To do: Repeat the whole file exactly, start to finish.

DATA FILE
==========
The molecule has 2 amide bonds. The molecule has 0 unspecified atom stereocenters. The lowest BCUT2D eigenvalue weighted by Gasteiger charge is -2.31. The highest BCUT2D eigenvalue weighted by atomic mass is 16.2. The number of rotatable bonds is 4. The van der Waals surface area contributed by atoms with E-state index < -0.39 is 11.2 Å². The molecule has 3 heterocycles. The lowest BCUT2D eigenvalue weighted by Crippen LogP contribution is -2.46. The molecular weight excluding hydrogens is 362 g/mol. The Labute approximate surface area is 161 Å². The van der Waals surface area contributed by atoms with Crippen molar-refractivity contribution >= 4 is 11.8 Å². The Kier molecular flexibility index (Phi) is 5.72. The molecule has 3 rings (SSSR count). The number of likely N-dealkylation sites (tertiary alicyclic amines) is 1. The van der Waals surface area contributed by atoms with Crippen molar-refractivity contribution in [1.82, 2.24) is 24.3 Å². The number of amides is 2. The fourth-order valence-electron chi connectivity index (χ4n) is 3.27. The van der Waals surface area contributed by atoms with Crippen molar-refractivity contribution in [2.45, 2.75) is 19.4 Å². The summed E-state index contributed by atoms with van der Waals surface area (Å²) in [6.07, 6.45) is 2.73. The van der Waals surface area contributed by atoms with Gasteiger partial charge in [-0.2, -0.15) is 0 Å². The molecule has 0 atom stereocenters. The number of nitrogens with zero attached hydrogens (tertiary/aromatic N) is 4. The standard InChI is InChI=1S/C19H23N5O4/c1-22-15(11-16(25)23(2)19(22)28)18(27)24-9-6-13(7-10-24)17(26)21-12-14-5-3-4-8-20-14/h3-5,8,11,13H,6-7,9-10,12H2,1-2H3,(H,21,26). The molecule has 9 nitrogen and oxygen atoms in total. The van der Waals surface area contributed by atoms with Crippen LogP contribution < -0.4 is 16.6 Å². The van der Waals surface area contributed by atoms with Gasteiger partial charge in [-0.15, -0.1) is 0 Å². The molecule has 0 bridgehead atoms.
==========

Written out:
The molecule has 2 amide bonds. The molecule has 0 unspecified atom stereocenters. The lowest BCUT2D eigenvalue weighted by Gasteiger charge is -2.31. The highest BCUT2D eigenvalue weighted by atomic mass is 16.2. The number of rotatable bonds is 4. The van der Waals surface area contributed by atoms with E-state index < -0.39 is 11.2 Å². The molecule has 3 heterocycles. The lowest BCUT2D eigenvalue weighted by Crippen LogP contribution is -2.46. The molecular weight excluding hydrogens is 362 g/mol. The Labute approximate surface area is 161 Å². The van der Waals surface area contributed by atoms with Crippen molar-refractivity contribution >= 4 is 11.8 Å². The Kier molecular flexibility index (Phi) is 5.72. The molecule has 3 rings (SSSR count). The number of likely N-dealkylation sites (tertiary alicyclic amines) is 1. The van der Waals surface area contributed by atoms with Crippen molar-refractivity contribution in [1.82, 2.24) is 24.3 Å². The number of amides is 2. The fourth-order valence-electron chi connectivity index (χ4n) is 3.27. The van der Waals surface area contributed by atoms with Crippen molar-refractivity contribution in [2.45, 2.75) is 19.4 Å². The summed E-state index contributed by atoms with van der Waals surface area (Å²) in [6.07, 6.45) is 2.73. The van der Waals surface area contributed by atoms with Gasteiger partial charge in [-0.2, -0.15) is 0 Å². The molecule has 0 atom stereocenters. The number of nitrogens with zero attached hydrogens (tertiary/aromatic N) is 4. The standard InChI is InChI=1S/C19H23N5O4/c1-22-15(11-16(25)23(2)19(22)28)18(27)24-9-6-13(7-10-24)17(26)21-12-14-5-3-4-8-20-14/h3-5,8,11,13H,6-7,9-10,12H2,1-2H3,(H,21,26). The molecule has 9 nitrogen and oxygen atoms in total. The van der Waals surface area contributed by atoms with Crippen LogP contribution < -0.4 is 16.6 Å². The van der Waals surface area contributed by atoms with Gasteiger partial charge in [-0.15, -0.1) is 0 Å². The molecule has 0 bridgehead atoms.